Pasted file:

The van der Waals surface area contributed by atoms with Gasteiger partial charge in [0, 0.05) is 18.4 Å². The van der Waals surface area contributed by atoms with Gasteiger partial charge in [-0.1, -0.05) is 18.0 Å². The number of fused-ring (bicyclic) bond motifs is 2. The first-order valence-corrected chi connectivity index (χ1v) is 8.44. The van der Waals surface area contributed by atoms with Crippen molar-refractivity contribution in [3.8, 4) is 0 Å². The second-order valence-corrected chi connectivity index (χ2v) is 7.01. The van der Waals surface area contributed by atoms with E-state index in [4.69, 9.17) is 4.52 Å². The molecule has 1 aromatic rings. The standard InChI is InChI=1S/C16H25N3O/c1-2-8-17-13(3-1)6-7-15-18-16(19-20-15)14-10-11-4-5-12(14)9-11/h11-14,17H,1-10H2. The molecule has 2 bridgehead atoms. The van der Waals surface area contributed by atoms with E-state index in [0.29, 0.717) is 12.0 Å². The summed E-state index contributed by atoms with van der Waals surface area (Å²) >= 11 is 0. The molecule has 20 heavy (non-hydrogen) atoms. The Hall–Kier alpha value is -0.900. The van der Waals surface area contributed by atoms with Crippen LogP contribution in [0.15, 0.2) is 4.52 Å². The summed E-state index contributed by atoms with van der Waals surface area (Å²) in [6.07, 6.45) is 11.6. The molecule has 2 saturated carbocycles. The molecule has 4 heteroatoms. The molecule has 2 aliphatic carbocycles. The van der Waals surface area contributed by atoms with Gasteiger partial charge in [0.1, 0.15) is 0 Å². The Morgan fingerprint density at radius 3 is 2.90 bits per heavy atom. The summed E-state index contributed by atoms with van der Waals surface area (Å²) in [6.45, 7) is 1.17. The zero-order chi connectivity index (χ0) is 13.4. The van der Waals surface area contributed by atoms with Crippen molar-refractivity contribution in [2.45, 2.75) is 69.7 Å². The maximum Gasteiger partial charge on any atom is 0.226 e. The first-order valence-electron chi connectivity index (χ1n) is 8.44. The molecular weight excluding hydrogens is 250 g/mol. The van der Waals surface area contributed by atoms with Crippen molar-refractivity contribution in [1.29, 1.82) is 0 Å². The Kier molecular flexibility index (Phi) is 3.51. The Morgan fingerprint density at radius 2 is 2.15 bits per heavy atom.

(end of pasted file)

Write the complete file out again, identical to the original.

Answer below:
The van der Waals surface area contributed by atoms with Gasteiger partial charge in [0, 0.05) is 18.4 Å². The van der Waals surface area contributed by atoms with Gasteiger partial charge in [-0.1, -0.05) is 18.0 Å². The number of fused-ring (bicyclic) bond motifs is 2. The first-order valence-corrected chi connectivity index (χ1v) is 8.44. The van der Waals surface area contributed by atoms with Crippen molar-refractivity contribution in [3.8, 4) is 0 Å². The second-order valence-corrected chi connectivity index (χ2v) is 7.01. The van der Waals surface area contributed by atoms with E-state index in [4.69, 9.17) is 4.52 Å². The molecule has 1 aromatic rings. The standard InChI is InChI=1S/C16H25N3O/c1-2-8-17-13(3-1)6-7-15-18-16(19-20-15)14-10-11-4-5-12(14)9-11/h11-14,17H,1-10H2. The molecule has 2 bridgehead atoms. The van der Waals surface area contributed by atoms with E-state index in [0.29, 0.717) is 12.0 Å². The summed E-state index contributed by atoms with van der Waals surface area (Å²) >= 11 is 0. The molecule has 20 heavy (non-hydrogen) atoms. The Hall–Kier alpha value is -0.900. The van der Waals surface area contributed by atoms with Crippen LogP contribution in [0.15, 0.2) is 4.52 Å². The summed E-state index contributed by atoms with van der Waals surface area (Å²) in [6.07, 6.45) is 11.6. The molecule has 2 saturated carbocycles. The molecule has 4 heteroatoms. The molecule has 2 aliphatic carbocycles. The van der Waals surface area contributed by atoms with Gasteiger partial charge in [0.1, 0.15) is 0 Å². The Morgan fingerprint density at radius 3 is 2.90 bits per heavy atom. The summed E-state index contributed by atoms with van der Waals surface area (Å²) in [6.45, 7) is 1.17. The zero-order chi connectivity index (χ0) is 13.4. The van der Waals surface area contributed by atoms with Crippen molar-refractivity contribution in [2.45, 2.75) is 69.7 Å². The maximum Gasteiger partial charge on any atom is 0.226 e. The first-order valence-electron chi connectivity index (χ1n) is 8.44. The molecular weight excluding hydrogens is 250 g/mol. The van der Waals surface area contributed by atoms with Crippen molar-refractivity contribution in [1.29, 1.82) is 0 Å². The Kier molecular flexibility index (Phi) is 3.51. The Morgan fingerprint density at radius 2 is 2.15 bits per heavy atom.